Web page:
Prosecutors suspect Gaydamak and French businessman Pierre Falcone of selling heavy weaponry to Angolan President Jose Eduardo dos Santos
Gaydamak, along with 41 other suspects are set to stand trial for suspected roles in illegal arms sales to Angola during the war. If he is convicted, the Israeli billionaire may face a long jail sentence.
According to the indictment, the weaponry sales included tanks, helicopters, six warships, land mines and large amounts of ammunition.
The group targeted by prosecutors includes Jean-Christophe Mitterrand, the son of late French President Francois Mitterrand, who served as counselor on African affairs from 1986-92 under his father, and former Interior Minister Charles Pasqua.
Preliminary charges of influence trafficking and misappropriating company assets have been filed against both men. Mitterrand is also being investigated for suspected complicity in illicit arms trafficking.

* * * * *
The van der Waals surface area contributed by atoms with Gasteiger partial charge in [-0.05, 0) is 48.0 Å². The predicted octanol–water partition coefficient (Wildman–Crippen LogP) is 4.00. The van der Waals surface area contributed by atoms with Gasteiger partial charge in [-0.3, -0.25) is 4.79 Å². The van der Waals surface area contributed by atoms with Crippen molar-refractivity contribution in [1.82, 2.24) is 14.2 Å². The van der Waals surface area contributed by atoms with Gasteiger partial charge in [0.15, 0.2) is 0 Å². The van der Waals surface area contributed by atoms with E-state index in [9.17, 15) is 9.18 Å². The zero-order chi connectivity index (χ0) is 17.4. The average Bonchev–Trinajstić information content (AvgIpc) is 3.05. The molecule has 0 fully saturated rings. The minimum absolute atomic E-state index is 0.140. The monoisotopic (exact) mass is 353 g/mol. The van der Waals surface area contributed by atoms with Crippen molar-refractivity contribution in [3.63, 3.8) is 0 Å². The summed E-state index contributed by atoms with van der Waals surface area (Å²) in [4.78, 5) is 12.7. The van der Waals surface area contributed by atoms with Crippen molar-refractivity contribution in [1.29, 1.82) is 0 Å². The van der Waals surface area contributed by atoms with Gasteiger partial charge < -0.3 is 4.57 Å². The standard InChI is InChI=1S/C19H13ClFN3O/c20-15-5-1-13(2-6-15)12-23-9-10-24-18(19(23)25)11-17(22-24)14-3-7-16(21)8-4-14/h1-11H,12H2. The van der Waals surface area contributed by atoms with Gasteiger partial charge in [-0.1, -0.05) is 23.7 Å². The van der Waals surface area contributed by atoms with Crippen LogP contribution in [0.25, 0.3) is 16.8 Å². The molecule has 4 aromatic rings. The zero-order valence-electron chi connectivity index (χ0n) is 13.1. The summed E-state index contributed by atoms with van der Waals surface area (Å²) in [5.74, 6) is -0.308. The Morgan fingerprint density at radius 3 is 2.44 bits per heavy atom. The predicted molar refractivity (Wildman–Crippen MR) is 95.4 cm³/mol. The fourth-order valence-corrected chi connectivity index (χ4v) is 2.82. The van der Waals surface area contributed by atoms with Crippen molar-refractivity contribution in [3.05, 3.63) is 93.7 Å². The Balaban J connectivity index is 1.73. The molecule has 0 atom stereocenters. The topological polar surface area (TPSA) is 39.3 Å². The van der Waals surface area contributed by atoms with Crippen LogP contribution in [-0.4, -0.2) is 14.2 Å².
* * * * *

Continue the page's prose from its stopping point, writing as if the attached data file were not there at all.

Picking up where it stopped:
'Indictment constitutes political persecution'
Gaydamak and Falcone are today considered very close to the Angolan regime, and Falcone has even been appointed the country's ambassador to UNESCO.
Gaydamak's attorney, William Goldnadel, told Yedioth Ahronoth Wednesday that the indictment against his client constitutes political persecution.
Goldnadel claimed that the French authorities had no jurisdiction on the matter. "In order for the arms sales to be considered illegal, the weapons should have been transferred through France. This did not happen in this case," he started.
"The (arms sale) contract has enabled putting an end to one of the bloodiest civil wars in Africa's history. The legitimate government emerged triumphant, while those who lost were recognized as terrorists by the UN," he added.
Asked whether Gaydamak would show up in court, Goldnadel said, "My client has always claimed that the prosecutor in the case has acted unfairly towards him. He does not make the same claim against the court."
AP contributed to the report